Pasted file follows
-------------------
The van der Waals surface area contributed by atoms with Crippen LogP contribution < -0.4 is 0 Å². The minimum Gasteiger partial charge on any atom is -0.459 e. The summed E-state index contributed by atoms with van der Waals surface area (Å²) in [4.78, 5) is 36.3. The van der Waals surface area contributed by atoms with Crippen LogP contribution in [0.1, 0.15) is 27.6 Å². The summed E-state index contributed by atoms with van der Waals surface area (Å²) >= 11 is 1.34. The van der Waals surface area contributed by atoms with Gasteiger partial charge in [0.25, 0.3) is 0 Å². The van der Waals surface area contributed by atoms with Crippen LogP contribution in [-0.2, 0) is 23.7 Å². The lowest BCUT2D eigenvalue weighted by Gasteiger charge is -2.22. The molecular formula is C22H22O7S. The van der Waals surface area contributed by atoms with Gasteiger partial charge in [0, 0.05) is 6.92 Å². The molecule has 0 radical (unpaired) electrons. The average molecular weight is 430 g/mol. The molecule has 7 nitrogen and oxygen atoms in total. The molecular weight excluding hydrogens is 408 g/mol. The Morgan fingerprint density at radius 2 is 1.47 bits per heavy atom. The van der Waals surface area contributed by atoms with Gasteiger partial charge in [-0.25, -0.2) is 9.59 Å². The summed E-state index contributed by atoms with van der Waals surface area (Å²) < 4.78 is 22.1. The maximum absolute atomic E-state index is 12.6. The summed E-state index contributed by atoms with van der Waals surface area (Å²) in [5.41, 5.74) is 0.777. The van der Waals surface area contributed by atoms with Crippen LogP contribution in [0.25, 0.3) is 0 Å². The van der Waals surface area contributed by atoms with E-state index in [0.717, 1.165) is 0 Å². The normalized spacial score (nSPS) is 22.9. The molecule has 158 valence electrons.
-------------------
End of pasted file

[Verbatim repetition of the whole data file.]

The van der Waals surface area contributed by atoms with Crippen LogP contribution < -0.4 is 0 Å². The minimum Gasteiger partial charge on any atom is -0.459 e. The summed E-state index contributed by atoms with van der Waals surface area (Å²) in [4.78, 5) is 36.3. The van der Waals surface area contributed by atoms with Crippen LogP contribution in [0.1, 0.15) is 27.6 Å². The summed E-state index contributed by atoms with van der Waals surface area (Å²) >= 11 is 1.34. The van der Waals surface area contributed by atoms with Gasteiger partial charge in [0.25, 0.3) is 0 Å². The van der Waals surface area contributed by atoms with Crippen LogP contribution in [-0.2, 0) is 23.7 Å². The lowest BCUT2D eigenvalue weighted by Gasteiger charge is -2.22. The molecular formula is C22H22O7S. The van der Waals surface area contributed by atoms with Gasteiger partial charge in [0, 0.05) is 6.92 Å². The molecule has 0 radical (unpaired) electrons. The average molecular weight is 430 g/mol. The molecule has 7 nitrogen and oxygen atoms in total. The molecular weight excluding hydrogens is 408 g/mol. The Morgan fingerprint density at radius 2 is 1.47 bits per heavy atom. The van der Waals surface area contributed by atoms with Gasteiger partial charge in [-0.25, -0.2) is 9.59 Å². The summed E-state index contributed by atoms with van der Waals surface area (Å²) < 4.78 is 22.1. The maximum absolute atomic E-state index is 12.6. The summed E-state index contributed by atoms with van der Waals surface area (Å²) in [5.41, 5.74) is 0.777. The van der Waals surface area contributed by atoms with Crippen LogP contribution in [0.25, 0.3) is 0 Å². The van der Waals surface area contributed by atoms with E-state index in [0.717, 1.165) is 0 Å². The normalized spacial score (nSPS) is 22.9. The molecule has 158 valence electrons.